Romney Visits Georgia While Positioning For Momentum

Today’s Courier Herald Column:

Mitt Romney is scheduled for a Georgia visit today, holding a fundraiser at the Georgia Aquarium. Fishing for both dollars and support among the Georgia GOP faithful, Romney is the candidate who has been in the top tier since the race was mere speculation, but has also probably received the least local press. There are, after all, two in the race with direct ties to Georgia. Others have made news for their propensity to make mistakes along the way. Romney, by contrast, has been rather smooth and steady to the point of being boring. Most of his coverage has been rather incidental in that he is contrasted against the rest of the field who are fighting for the position of being “Not Mitt”.

Romney’s supporters are just fine with this designation, and are quite happy with how their candidate is positioned both nationally and in Georgia. While many point to Romney’s poll numbers which have held steady around 25 to 30% as a sign that his support has a ceiling, they see distinct advantages to his steady nature. While others have risen and fallen from the top tier, Romney has had a dedicated core from which to build a network of organizers and raise funds with the focus on moving voters during the momentum period of the early primaries.

As for fundraising, Romney leads all others. Insiders note that he raised more money in Georgia during the third quarter than he did in the same period of his 2008 campaign when he was not competing against two who claim Georgia as their home.

Romney’s Georgia support contains significant old line GOP stalwarts including three of the four past chairmen of the eventual GOP nominee’s campaigns. Fred Cooper, Oscar Persons, and Eric Tanenblatt chaired Georgia campaigns for George H. W. Bush, Bob Dole, and George W. Bush, respectively. There is also current institutional support in the form of Attorney General Sam Olens, House Majority Whip Ed Lindsey, and a host of other elected officials.

While the list contains definite “establishment” Republicans from the metro area, there are also significant endorsements from more rural parts of the state. Conservative activists Joe McCutchen and Oscar Poole, owner of the political landmark Poole’s Barbecue, have anchored Team Romney for Northwest Georgia from Ellijay.

More southern parts of the state are represented in the Romney network as well, with Keith Stone (GOP 1st district chairman), Jon Jones (Tift County GOP Chair), Jerry Loupee (Former Chatham GOP Chair) and former Dublin Mayor Robert J Walker all publicly endorsing Romney’s Georgia effort.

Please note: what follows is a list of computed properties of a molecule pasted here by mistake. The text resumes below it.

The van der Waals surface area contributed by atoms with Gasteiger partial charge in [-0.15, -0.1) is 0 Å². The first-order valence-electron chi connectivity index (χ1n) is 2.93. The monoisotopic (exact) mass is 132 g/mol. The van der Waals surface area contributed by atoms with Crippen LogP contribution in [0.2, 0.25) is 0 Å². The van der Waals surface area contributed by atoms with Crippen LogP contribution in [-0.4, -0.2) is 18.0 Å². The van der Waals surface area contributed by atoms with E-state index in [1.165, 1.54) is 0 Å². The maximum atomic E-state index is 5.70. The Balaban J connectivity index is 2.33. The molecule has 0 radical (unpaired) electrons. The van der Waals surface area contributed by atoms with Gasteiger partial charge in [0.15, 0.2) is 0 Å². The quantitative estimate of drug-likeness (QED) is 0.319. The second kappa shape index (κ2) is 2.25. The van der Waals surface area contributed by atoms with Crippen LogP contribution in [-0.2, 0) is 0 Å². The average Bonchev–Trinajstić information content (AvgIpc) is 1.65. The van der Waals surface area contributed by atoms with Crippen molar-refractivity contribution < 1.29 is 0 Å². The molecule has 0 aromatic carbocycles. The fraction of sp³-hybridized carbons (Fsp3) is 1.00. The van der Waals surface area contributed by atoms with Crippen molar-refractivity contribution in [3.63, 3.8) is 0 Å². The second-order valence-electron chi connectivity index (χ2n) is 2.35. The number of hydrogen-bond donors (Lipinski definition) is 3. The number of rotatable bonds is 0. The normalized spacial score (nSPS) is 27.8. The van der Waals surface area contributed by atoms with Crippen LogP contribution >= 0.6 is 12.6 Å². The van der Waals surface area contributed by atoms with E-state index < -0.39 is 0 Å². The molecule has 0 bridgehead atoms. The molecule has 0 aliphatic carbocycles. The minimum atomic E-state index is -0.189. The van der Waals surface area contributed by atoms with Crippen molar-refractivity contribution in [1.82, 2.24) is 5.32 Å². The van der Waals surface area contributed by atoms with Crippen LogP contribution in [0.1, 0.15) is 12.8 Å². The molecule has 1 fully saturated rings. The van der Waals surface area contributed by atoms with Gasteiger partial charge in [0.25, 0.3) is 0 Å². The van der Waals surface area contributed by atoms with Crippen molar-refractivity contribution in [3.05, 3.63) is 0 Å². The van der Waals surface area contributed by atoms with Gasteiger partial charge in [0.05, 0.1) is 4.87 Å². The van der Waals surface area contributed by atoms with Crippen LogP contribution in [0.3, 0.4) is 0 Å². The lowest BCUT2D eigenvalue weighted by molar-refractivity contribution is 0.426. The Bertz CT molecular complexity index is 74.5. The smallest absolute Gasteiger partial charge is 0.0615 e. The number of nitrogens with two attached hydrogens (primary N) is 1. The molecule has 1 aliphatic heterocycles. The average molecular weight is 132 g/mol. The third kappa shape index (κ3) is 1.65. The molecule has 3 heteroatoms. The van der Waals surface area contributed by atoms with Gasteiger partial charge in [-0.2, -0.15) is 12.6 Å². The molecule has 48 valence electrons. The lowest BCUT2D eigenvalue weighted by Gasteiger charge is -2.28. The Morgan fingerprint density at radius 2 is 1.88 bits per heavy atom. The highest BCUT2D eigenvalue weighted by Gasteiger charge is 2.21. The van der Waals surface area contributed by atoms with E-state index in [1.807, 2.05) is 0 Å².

Romney’s Georgia organization is not lacking in support from evangelical conservatives either. Among the Romney campaigns first local advisors was consultant Mark Demoss, whose Demoss Group claims to be the nation’s “first and largest public relations agency exclusively serving Christian leaders, businesses, non-profit organizations and causes.” Activists Orit Sklar and Ruth Malhotra, both known for suing Georgia Tech in 2006 to protect the free speech of conservatives on campus, have been supporting the Romney campaign since it was formed.

While Romney’s Georgia campaign clearly has endorsements, they also believe they have the right candidate with the right message at the right time. They believe the 2012 race is about turning around the economy, and promote Romney for his past turnaround efforts. From his career at Bain Capital, Romney was a turnaround specialist for businesses. He took over a failing Salt Lake City Olympic Games effort and made it a success. His tenure as Governor of Massachusetts is also billed as a turnaround operation, one that they would like to see taken to Washington.

As for the criticism of being stuck at 25 to 30% of Republican support, Romney’s Georgia folks appear unfazed. They note that he entered the race as the best known candidate, and thus has held steady a core group of supporters. They believe that the other three quarters of Republicans are going through a process of choosing their candidate, and are looking at those they don’t know before making their decision. They will have the opportunity to get more than a good share of those still looking at other candidates.

Georgia doesn’t vote until March 6th, which gives those with strong ground operations in Iowa, New Hampshire, South Carolina, and Florida a strong chance to influence momentum before votes are cast locally. Candidates who have been able to consistently raise money and build grass roots support are best positioned to take advantage of the campaign momentum that will rapidly change the race starting with Iowa’s January 3rd caucus.

There are 9 candidates on Georgia’s primary ballot jockeying for the position to be the “Not Mitt” candidate. Romney has the agenda setting advantage to build his team in his way while being afforded the luxury of just being Mitt. By the end of his visit today, he’ll have a few more dollars and a few more supporters to help him do just that.

26 comments

  1. 22bons says: